Chores for Kids Aiding in Family Work

Chores for Kids Aiding in Family Work

Training Mother Helpers

What chores can your children do age by age?

My rule of thumb is kids can do far more than we give them credit for.  If you expect a good job, they’ll give you pretty close!  If you expect them to do a terrible job, you won’t be disappointed.  Set your standards higher. Chores are a blessing for both the children (future adults) and the parents.

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Remembering that a baby does not come directly from the womb with the ability to eat steak and potatoes, it is a learned skill. The kids who haven’t done a specific chore before do not usually just know how to do it. That’s okay; don’t let it limit you or them.  Teaching someone how to do a chore doesn’t take much time, especially for children.  They are quick and eager learners.

Remember, we are creatures of habit.  Repetition is the key for getting something down well and doing it in the right way.  Each child is unique and different.  One child may easily learn to do the laundry while another struggles for months.  Again, repetition is the key. Don’t give up.  These are necessary skills for life.

We do not consider daily personal chores as “chores”.  Responsibilities such as: brushing teeth, combing hair, getting dressed, saying prayers, making bed, tidying up the room are not put on chore charts and are expected to be a part of each person’s routine.

The handi-vac is a great tool for little kids doing cleaning.  When we give them the stairs to vacuum or other little odd jobs they can pull it off the charger and easily vacuum something.  I highly recommend owning a mini-vacuum when training and having your younger children helping with the chores and housework.

You’ll notice we only categorize the kids from ages 4 to 8 and 8 and up.  I firmly believe kids can do what they put their minds to and what we except them to do.  If we expect great things from them, they know they can do it.  We as parents do more limiting of our children by perception of “rules and age limits.”  When we do this our children miss out on valuable life skills that could be taught at an earlier age.  The earlier they learn the faster they master these responsibilities and skills.  The more practice in the basic skills the more free time they will have later in learning other skills valuable for living their life’s mission.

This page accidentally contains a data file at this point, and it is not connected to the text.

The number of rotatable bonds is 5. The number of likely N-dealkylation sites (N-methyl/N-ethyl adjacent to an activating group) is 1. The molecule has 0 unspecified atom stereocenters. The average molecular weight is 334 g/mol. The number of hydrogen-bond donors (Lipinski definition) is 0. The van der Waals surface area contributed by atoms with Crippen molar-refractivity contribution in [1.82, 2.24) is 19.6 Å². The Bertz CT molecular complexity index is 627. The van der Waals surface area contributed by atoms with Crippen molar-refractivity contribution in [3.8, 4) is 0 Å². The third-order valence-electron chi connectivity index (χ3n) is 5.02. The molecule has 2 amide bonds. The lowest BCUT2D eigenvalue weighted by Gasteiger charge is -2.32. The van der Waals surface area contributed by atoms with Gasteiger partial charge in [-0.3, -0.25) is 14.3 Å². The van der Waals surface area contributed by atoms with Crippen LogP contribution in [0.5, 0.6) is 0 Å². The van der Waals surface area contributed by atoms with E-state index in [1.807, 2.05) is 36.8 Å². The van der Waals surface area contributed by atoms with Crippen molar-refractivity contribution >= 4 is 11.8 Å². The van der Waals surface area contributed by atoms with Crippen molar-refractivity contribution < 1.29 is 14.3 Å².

In our home, we do not allow limitations to get in the way, so if a child age 8 is ready to start washing dishes– we give her/him the job.  Here are chores we have our children ages 4-8 do regularly or semi-regularly.  As parents we take part when we can, but this is the children’s training time and we respect that and hold to it.  When we do step in it is to re-train, enjoy time working alongside the child, or to inspire motivation.

Ages 4-8 usually do:

  • Wipe down table, chairs and benches.
  • Clean windows
  • Clean sinks
  • Clean mirrors
  • Dust
  • Fold socks
  • Put away folded clothes
  • Organize bookshelves
  • Clean out clutter under sinks
  • Clean up and organize closets
  • Water plants
  • Feed animals
  • Sweep the front porch
  • Clean up the backyard
  • Clean up clutter off the back deck
  • Weed the garden
  • Wash walls
  • Wipe down cupboards
  • Vacuum stairs
  • Clean sinks
  • Wipe and sanitize counters
  • Clean toilets
  • Polish wood
  • Empty dishwasher
  • Dry dishes
Courtney Adele

Chores for kids 8 and up

  • Make meals
  • Help make shopping lists
  • Organize and clean pantry
  • Clean and organize cupboards
  • Wash dishes
  • Do laundry- all parts including folding and putting away
  • Sweep and mop floors
  • Organize linen closets
  • Vacuum
  • Clean bathrooms: toilet, sink, tub, shower, mirrors, floors, etc.
  • We assign them a room to keep picked up during the day.
  • Help clean the garage
  • Take out trash
  • Help tend to younger children
  • And any of the chores from the first list. 

Each of these chores are put on a sticky note and onto a dry erase board.  We switch them around each week.  The older kids do some on the first list, but we don’t add things from the second list to the younger kids’ chart unless they are ready.

Children can do much more than the average parent gives them credit for or allows them to do.  There you have it—the list of responsibilities we use in our family with great success.  Training your child to be a Mother Helper is also training them to have and to master valuable life-long skills.

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